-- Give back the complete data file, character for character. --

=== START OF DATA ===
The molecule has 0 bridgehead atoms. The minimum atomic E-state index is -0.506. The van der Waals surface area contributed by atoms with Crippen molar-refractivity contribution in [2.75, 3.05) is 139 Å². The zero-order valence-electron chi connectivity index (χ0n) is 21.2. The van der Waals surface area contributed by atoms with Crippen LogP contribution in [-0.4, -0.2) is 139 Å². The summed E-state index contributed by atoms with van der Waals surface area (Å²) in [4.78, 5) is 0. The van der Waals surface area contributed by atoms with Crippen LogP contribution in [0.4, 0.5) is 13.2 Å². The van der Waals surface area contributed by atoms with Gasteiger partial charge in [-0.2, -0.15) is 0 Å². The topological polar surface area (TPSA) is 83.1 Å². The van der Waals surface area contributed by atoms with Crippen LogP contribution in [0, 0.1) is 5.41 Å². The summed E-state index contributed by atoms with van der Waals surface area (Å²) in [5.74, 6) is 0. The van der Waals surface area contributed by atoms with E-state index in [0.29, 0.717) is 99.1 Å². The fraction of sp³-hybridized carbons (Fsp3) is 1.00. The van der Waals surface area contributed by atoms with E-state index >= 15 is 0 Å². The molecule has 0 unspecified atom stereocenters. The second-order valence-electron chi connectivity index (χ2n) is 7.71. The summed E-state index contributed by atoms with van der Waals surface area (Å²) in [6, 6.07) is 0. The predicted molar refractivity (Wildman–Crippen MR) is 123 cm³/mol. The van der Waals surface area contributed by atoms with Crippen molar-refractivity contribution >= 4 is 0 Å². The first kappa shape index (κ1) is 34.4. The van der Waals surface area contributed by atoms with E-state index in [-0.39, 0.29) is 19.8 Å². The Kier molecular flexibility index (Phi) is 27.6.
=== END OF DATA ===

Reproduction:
The molecule has 0 bridgehead atoms. The minimum atomic E-state index is -0.506. The van der Waals surface area contributed by atoms with Crippen molar-refractivity contribution in [2.75, 3.05) is 139 Å². The zero-order valence-electron chi connectivity index (χ0n) is 21.2. The van der Waals surface area contributed by atoms with Crippen LogP contribution in [-0.4, -0.2) is 139 Å². The summed E-state index contributed by atoms with van der Waals surface area (Å²) in [4.78, 5) is 0. The van der Waals surface area contributed by atoms with Crippen LogP contribution in [0.4, 0.5) is 13.2 Å². The van der Waals surface area contributed by atoms with Gasteiger partial charge in [-0.2, -0.15) is 0 Å². The topological polar surface area (TPSA) is 83.1 Å². The van der Waals surface area contributed by atoms with Crippen LogP contribution in [0, 0.1) is 5.41 Å². The summed E-state index contributed by atoms with van der Waals surface area (Å²) in [5.74, 6) is 0. The van der Waals surface area contributed by atoms with E-state index in [0.29, 0.717) is 99.1 Å². The fraction of sp³-hybridized carbons (Fsp3) is 1.00. The van der Waals surface area contributed by atoms with E-state index >= 15 is 0 Å². The molecule has 0 unspecified atom stereocenters. The second-order valence-electron chi connectivity index (χ2n) is 7.71. The summed E-state index contributed by atoms with van der Waals surface area (Å²) in [6, 6.07) is 0. The predicted molar refractivity (Wildman–Crippen MR) is 123 cm³/mol. The van der Waals surface area contributed by atoms with Crippen molar-refractivity contribution >= 4 is 0 Å². The first kappa shape index (κ1) is 34.4. The van der Waals surface area contributed by atoms with E-state index in [-0.39, 0.29) is 19.8 Å². The Kier molecular flexibility index (Phi) is 27.6.